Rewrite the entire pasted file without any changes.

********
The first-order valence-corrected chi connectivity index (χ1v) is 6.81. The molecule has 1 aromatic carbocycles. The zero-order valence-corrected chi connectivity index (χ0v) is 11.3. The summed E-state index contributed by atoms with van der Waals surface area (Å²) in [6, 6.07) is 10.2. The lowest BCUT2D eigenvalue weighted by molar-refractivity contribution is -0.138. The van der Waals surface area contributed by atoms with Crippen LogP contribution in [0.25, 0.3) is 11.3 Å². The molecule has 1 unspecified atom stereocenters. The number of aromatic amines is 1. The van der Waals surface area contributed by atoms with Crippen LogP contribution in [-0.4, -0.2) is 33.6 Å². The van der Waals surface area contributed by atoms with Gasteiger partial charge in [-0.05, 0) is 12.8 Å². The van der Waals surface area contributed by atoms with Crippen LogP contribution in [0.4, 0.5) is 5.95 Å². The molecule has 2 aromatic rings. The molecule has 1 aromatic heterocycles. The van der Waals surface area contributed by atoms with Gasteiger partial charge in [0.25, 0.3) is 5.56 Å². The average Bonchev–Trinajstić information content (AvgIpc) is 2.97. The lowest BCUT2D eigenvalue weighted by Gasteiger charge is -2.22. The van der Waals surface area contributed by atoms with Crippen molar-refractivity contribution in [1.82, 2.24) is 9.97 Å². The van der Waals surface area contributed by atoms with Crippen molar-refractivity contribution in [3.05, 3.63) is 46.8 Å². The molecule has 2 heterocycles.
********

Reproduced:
The first-order valence-corrected chi connectivity index (χ1v) is 6.81. The molecule has 1 aromatic carbocycles. The zero-order valence-corrected chi connectivity index (χ0v) is 11.3. The summed E-state index contributed by atoms with van der Waals surface area (Å²) in [6, 6.07) is 10.2. The lowest BCUT2D eigenvalue weighted by molar-refractivity contribution is -0.138. The van der Waals surface area contributed by atoms with Crippen LogP contribution in [0.25, 0.3) is 11.3 Å². The molecule has 1 unspecified atom stereocenters. The number of aromatic amines is 1. The van der Waals surface area contributed by atoms with Crippen LogP contribution in [-0.4, -0.2) is 33.6 Å². The van der Waals surface area contributed by atoms with Gasteiger partial charge in [-0.05, 0) is 12.8 Å². The van der Waals surface area contributed by atoms with Crippen LogP contribution in [0.4, 0.5) is 5.95 Å². The molecule has 2 aromatic rings. The molecule has 1 aromatic heterocycles. The van der Waals surface area contributed by atoms with Gasteiger partial charge in [0.25, 0.3) is 5.56 Å². The average Bonchev–Trinajstić information content (AvgIpc) is 2.97. The lowest BCUT2D eigenvalue weighted by Gasteiger charge is -2.22. The van der Waals surface area contributed by atoms with Crippen molar-refractivity contribution in [1.82, 2.24) is 9.97 Å². The van der Waals surface area contributed by atoms with Crippen molar-refractivity contribution in [3.05, 3.63) is 46.8 Å². The molecule has 2 heterocycles.